Stolen Thunder – 1986 Rover CCV Concept

Intended to signpost the crucial 800 saloon, Rover’s CCV concept could be said to have eclipsed it entirely.

1986 Rover CCV concept. Image: arrse.com
1986 Rover CCV concept. Image: arrse.com

Why Austin Rover chose to display CCV at the Turin motor show a matter of weeks before the launch of their highly anticipated Rover 800 saloon seems a curious one in retrospect. For although it gained them a good deal of column inches and the approbation of the design community, it also ramped up anticipation for the new saloon model – which was dashed slightly when the 800 was revealed later that year. Because although the Rover saloon’s lines were crisp and sharply tailored, it appeared slightly slab-sided and clumsy next to the far better proportioned coupé concept.

When Roy Axe assumed the role of styling director for Austin Rover vacated by previous incumbent, David Bache, there were many problems to overcome, but one of the biggest he faced was that of credibility. Despite a series of forward looking designs through the 1970’s, Austin Rover had become better known for wild inconsistency and more latterly, dull looking cars. This perception would not be abetted by the advent of the Maestro/Montego twins in 1983/84, both of which were completed well before Axe’s appointment. With Austin Rover’s design credibility in tatters, Axe embarked upon a total reorganisation of the design team, its facilities and most crucially its output.

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The XX programme was Axe’s first major assignment – to replace the tarnished Rover SD1. It’s likely a coupé always figured in the product plan for the 800 programme, AR’s Harold Musgrove seeing it as a necessary adjunct to a return to the US market. Buoyed by the reception given their studio’s MG EXE concept the previous year, CCV built upon its styling themes and despite a number of showcar features, was viewed as broadly production feasible – although the glazed canopy was clearly never likely to get past the bean counters. Axe told Car magazine in 1986;  “we do a lot of cars like this in a year… this one is unashamedly an exercise in style… but it is definitely the kind of car we could produce.”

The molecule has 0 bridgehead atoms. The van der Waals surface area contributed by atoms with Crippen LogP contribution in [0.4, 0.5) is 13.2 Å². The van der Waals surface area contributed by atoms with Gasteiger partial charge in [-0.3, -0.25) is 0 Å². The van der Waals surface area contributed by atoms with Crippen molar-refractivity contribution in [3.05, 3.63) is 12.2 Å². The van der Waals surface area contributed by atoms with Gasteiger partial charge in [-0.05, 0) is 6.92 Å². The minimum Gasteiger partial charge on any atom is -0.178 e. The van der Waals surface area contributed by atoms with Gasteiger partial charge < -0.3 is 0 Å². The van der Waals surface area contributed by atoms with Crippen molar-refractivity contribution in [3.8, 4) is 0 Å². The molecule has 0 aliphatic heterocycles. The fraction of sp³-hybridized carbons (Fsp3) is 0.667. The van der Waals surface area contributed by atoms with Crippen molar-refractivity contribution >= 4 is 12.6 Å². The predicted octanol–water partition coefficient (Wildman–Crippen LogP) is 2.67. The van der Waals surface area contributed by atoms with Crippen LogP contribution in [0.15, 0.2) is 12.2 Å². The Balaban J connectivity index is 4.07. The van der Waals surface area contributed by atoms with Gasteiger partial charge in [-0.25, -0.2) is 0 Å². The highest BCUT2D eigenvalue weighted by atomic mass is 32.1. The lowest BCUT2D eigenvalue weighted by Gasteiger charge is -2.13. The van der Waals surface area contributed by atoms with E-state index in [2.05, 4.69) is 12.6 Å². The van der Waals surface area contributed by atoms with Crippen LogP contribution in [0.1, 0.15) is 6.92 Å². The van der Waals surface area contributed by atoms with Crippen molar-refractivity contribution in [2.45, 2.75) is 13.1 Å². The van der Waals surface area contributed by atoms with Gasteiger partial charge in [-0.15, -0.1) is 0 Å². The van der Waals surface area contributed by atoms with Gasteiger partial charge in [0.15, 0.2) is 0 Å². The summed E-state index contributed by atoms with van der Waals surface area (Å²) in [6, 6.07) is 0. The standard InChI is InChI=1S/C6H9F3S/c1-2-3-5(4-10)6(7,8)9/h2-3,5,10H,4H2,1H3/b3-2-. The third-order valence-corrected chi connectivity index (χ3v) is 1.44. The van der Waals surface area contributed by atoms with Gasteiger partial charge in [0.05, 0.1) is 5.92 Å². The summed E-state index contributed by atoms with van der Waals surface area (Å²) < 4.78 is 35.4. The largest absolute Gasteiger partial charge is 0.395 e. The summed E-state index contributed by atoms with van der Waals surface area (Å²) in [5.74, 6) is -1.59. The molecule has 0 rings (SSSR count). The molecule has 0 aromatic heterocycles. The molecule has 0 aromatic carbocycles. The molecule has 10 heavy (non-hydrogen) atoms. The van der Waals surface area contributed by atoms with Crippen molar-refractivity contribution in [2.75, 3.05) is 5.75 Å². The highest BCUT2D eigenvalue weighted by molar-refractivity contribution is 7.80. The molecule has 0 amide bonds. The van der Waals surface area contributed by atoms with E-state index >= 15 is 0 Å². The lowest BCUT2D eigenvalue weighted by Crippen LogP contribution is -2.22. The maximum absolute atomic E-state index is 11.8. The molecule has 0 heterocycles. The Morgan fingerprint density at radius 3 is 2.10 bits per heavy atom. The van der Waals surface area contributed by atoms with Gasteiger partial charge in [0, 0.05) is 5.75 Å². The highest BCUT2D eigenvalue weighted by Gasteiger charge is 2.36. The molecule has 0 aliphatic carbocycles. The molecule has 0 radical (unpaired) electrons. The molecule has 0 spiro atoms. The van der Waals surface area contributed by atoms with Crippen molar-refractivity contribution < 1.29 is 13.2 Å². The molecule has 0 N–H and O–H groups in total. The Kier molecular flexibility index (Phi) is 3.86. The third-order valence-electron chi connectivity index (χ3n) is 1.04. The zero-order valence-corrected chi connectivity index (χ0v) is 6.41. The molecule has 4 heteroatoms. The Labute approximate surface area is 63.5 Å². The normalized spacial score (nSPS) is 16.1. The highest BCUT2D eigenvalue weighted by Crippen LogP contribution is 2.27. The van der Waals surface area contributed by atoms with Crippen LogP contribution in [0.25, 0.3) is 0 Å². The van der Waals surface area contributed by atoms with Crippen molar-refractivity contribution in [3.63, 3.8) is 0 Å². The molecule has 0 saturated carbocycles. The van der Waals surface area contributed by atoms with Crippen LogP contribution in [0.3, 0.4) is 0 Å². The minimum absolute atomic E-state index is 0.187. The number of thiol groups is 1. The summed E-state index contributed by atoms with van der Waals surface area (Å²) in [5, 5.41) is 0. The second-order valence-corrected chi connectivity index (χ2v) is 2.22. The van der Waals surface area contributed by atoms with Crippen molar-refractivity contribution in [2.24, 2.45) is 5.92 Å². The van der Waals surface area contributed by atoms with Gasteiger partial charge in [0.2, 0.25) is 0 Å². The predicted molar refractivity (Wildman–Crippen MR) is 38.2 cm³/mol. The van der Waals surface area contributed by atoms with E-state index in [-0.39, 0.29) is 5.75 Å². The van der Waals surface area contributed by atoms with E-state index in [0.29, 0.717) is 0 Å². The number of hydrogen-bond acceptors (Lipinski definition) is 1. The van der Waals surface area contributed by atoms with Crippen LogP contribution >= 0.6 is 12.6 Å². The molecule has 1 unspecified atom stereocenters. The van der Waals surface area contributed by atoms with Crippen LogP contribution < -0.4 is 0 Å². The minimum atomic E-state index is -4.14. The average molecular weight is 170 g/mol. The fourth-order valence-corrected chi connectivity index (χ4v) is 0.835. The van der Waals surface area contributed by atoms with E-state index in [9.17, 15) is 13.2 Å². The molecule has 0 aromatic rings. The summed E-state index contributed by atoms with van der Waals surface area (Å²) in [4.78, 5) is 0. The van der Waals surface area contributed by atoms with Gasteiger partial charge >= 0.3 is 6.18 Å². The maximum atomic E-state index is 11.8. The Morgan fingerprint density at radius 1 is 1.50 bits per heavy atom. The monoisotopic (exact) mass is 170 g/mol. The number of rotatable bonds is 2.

Axe’s team retained the saloon’s wheelbase which aided the car’s appearance, saying:  “We expected a few headaches about keeping the long wheelbase… in coupés it’s usually a source of trouble. But it works in this car because it’s got an extremely good stance.” CCV featured a smaller frontal area and superior drag coefficient to that of the 800 saloon. Austin Rover’s interior designer, Richard Hamblin imbued the car’s interior with a similar ambience to the production car – showcar flourishes like the plush seating and prominent compact disk player aside.

Nevertheless, despite being well received by show goers, the motoring public and fellow designers alike, CCV translated into a bit of an own goal for Rover and Musgrove, who was highly criticised for fumbling the launch of the 800 – a poor start the car arguably never quite recovered from. A further source of disappointment occurred five years later when the restyled R17 series saw the long awaited 800 coupé’s introduction. By then all but the most tenuous resemblance with CCV was lost and with Rover having withdrawn from the US market in ignominy, the business case for the car probably went with it. Why it went on sale at all remains something of a mystery as European sales of the elegant 2-door were minuscule.

It wouldn’t really be a disservice to describe the 800 series as a sort of British Lancia Thema in that it succeeded a more characterful model, selling in far greater numbers, with over 300,000 made from 1986 to 1998. The CCV concept was retained by the Heritage Collection at Gaydon, but unlike its MG EXE sibling, which is prominently displayed within the museum, CCV currently languishes at the collection centre in need of some TLC with a rather incongruous black plastic sheet deputising for its polycarbonate roof panel. That aside, it’s still a handsome design and arguably something of a missed opportunity for a more attractive saloon style.

Author: Eóin Doyle

Founding Editor. Content Provider.

10 thoughts on “Stolen Thunder – 1986 Rover CCV Concept”